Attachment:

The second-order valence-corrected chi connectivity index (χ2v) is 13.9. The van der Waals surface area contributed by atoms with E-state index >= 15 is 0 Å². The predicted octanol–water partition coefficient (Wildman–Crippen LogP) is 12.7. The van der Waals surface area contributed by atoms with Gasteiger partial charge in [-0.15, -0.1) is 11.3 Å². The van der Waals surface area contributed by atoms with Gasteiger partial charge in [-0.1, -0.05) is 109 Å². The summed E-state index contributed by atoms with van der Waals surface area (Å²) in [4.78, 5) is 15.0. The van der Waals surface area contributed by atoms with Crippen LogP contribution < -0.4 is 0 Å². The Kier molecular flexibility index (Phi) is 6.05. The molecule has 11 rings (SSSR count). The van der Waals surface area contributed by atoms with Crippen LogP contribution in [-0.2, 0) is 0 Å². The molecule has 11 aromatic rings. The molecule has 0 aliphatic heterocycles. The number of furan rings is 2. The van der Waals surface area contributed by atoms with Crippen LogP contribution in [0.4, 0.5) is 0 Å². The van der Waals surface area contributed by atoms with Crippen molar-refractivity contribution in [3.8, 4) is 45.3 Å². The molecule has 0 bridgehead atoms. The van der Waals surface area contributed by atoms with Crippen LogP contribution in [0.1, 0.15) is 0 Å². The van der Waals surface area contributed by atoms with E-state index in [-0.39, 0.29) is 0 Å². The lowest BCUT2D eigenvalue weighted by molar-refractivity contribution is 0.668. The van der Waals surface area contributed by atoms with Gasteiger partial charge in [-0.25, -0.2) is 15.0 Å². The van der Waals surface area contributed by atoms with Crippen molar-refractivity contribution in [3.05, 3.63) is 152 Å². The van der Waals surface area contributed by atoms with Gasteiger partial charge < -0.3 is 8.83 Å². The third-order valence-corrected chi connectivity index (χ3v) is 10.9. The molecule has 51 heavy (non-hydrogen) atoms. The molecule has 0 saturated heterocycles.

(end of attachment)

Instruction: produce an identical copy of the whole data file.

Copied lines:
The second-order valence-corrected chi connectivity index (χ2v) is 13.9. The van der Waals surface area contributed by atoms with E-state index >= 15 is 0 Å². The predicted octanol–water partition coefficient (Wildman–Crippen LogP) is 12.7. The van der Waals surface area contributed by atoms with Gasteiger partial charge in [-0.15, -0.1) is 11.3 Å². The van der Waals surface area contributed by atoms with Gasteiger partial charge in [-0.1, -0.05) is 109 Å². The summed E-state index contributed by atoms with van der Waals surface area (Å²) in [4.78, 5) is 15.0. The van der Waals surface area contributed by atoms with Crippen LogP contribution < -0.4 is 0 Å². The Kier molecular flexibility index (Phi) is 6.05. The molecule has 11 rings (SSSR count). The van der Waals surface area contributed by atoms with Crippen LogP contribution in [-0.2, 0) is 0 Å². The molecule has 11 aromatic rings. The molecule has 0 aliphatic heterocycles. The number of furan rings is 2. The van der Waals surface area contributed by atoms with Crippen LogP contribution in [0.4, 0.5) is 0 Å². The van der Waals surface area contributed by atoms with Crippen molar-refractivity contribution in [3.8, 4) is 45.3 Å². The molecule has 0 bridgehead atoms. The van der Waals surface area contributed by atoms with Crippen LogP contribution in [0.1, 0.15) is 0 Å². The van der Waals surface area contributed by atoms with E-state index in [-0.39, 0.29) is 0 Å². The lowest BCUT2D eigenvalue weighted by molar-refractivity contribution is 0.668. The van der Waals surface area contributed by atoms with Gasteiger partial charge in [-0.25, -0.2) is 15.0 Å². The van der Waals surface area contributed by atoms with Crippen molar-refractivity contribution in [3.05, 3.63) is 152 Å². The van der Waals surface area contributed by atoms with Gasteiger partial charge < -0.3 is 8.83 Å². The third-order valence-corrected chi connectivity index (χ3v) is 10.9. The molecule has 51 heavy (non-hydrogen) atoms. The molecule has 0 saturated heterocycles.